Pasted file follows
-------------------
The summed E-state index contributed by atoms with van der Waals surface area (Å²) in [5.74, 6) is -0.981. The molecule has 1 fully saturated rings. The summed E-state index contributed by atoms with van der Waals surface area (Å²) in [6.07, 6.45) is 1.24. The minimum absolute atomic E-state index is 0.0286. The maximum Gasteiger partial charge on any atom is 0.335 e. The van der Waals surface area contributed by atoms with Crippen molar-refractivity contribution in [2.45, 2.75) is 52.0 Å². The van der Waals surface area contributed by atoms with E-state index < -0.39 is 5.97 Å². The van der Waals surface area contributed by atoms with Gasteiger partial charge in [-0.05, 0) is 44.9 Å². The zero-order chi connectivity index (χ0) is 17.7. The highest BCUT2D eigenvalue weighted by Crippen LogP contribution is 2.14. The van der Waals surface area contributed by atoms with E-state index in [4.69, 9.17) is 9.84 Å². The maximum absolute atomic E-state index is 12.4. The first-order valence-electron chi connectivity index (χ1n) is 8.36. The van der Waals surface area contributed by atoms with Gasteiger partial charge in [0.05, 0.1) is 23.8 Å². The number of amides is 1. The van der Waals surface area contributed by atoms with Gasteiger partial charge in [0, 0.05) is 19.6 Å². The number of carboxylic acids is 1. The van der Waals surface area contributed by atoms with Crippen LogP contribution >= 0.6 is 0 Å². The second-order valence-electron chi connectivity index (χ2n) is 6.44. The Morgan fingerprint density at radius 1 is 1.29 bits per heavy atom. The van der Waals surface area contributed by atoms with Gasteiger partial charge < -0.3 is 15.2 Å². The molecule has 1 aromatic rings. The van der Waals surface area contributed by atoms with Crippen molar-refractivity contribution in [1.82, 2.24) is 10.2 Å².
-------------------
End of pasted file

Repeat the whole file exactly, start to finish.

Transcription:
The summed E-state index contributed by atoms with van der Waals surface area (Å²) in [5.74, 6) is -0.981. The molecule has 1 fully saturated rings. The summed E-state index contributed by atoms with van der Waals surface area (Å²) in [6.07, 6.45) is 1.24. The minimum absolute atomic E-state index is 0.0286. The maximum Gasteiger partial charge on any atom is 0.335 e. The van der Waals surface area contributed by atoms with Crippen molar-refractivity contribution in [2.45, 2.75) is 52.0 Å². The van der Waals surface area contributed by atoms with E-state index < -0.39 is 5.97 Å². The van der Waals surface area contributed by atoms with Gasteiger partial charge in [-0.05, 0) is 44.9 Å². The zero-order chi connectivity index (χ0) is 17.7. The highest BCUT2D eigenvalue weighted by Crippen LogP contribution is 2.14. The van der Waals surface area contributed by atoms with E-state index in [4.69, 9.17) is 9.84 Å². The maximum absolute atomic E-state index is 12.4. The first-order valence-electron chi connectivity index (χ1n) is 8.36. The van der Waals surface area contributed by atoms with Gasteiger partial charge in [0.05, 0.1) is 23.8 Å². The number of amides is 1. The van der Waals surface area contributed by atoms with Gasteiger partial charge in [0, 0.05) is 19.6 Å². The number of carboxylic acids is 1. The van der Waals surface area contributed by atoms with Crippen LogP contribution >= 0.6 is 0 Å². The second-order valence-electron chi connectivity index (χ2n) is 6.44. The Morgan fingerprint density at radius 1 is 1.29 bits per heavy atom. The van der Waals surface area contributed by atoms with Gasteiger partial charge < -0.3 is 15.2 Å². The molecule has 1 aromatic rings. The van der Waals surface area contributed by atoms with Crippen molar-refractivity contribution in [1.82, 2.24) is 10.2 Å².